How a crackdown on fake doctors can reduce road deaths

16 May 2019 - 16:27 By Naledi Shange
The RTMC says it has cracked down on unregistered doctors who are issuing fraudulent documents to motorists seeking public driving permits.
The RTMC says it has cracked down on unregistered doctors who are issuing fraudulent documents to motorists seeking public driving permits.
Image: 123rf.com/gekaskr

The Road Traffic Management Corporation (RTMC) says it has cracked down on "fake doctors" who fraudulently issue medical certificates to motorists needing them to get public driving permits in the Eastern Cape.

Spokesperson Simon Zwane said traffic anti-corruption authorities had visited 10 medical practices in the Nelson Mandela Bay Metro.

"At least two suspects were arrested for allegedly practising medicine unlawfully while two others were taken in for questioning. Investigations are continuing and more arrests are expected," Zwane said.

According to the Health Professions Council of South Africa (HPCSA), both of the unregistered doctors were Congolese nationals who had been employed to work at facilities run by registered doctors.

The doctors were awarding certificates of fitness without conducting any medical assessments on patients.

"The crackdown was undertaken by the National Traffic Anti-Corruption Unit of the Road Traffic Management Corporation in collaboration with the Health Professions Council of South Africa (HPCSA) and the South African Medical Products Regulatory Authority to deal with doctors who irregularly issue medical certificates to individuals seeking to apply for public drivers' permits," Zwane said.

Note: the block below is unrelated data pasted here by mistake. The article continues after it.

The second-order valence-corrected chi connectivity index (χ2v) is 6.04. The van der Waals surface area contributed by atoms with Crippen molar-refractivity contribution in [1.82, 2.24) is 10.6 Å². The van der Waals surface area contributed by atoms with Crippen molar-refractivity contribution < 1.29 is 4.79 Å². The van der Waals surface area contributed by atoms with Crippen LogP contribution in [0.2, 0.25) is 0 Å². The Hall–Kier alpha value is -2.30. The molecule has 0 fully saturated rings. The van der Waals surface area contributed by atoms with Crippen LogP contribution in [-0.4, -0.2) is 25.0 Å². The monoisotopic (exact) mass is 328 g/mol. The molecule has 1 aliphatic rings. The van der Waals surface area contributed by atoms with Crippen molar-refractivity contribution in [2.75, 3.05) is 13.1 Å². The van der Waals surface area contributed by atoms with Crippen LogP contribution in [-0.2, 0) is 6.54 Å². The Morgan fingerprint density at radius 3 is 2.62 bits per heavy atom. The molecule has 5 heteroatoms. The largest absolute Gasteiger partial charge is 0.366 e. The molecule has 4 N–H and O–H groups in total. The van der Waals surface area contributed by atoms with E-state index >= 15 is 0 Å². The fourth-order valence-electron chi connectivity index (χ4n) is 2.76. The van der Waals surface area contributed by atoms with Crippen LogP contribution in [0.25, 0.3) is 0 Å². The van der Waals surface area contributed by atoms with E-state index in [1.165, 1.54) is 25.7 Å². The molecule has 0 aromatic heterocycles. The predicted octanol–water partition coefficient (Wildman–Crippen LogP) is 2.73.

The bodies launched the operation to reduce the high number of deadly accidents on the province's roads, many of which they believed were the result of poor driver fitness.

In 2018 alone, 9,195 public drivers' permits were issued in the Nelson Mandela Bay Metro.

"It is believed that many of these were issued to undeserving individuals," said Zwane.

The issue of bogus doctors awarding these documents was, however, not limited to the Eastern Cape.

Zwane said that in Gauteng, 17 unregistered doctors were arrested in raids.

"Sixteen of them pleaded guilty and were convicted to fines ranging from R5,000 to R20,000 or jail terms not exceeding six months," said Zwane.

Similar raids were expected to be rolled out all over the country.

Meanwhile, the HPCSA has expressed concern at the growing number of unregistered people who were practising as doctors.

"Practitioners are warned to refrain from employing unregistered practitioners as this is in contravention of the Health Professions Act," the council said.


X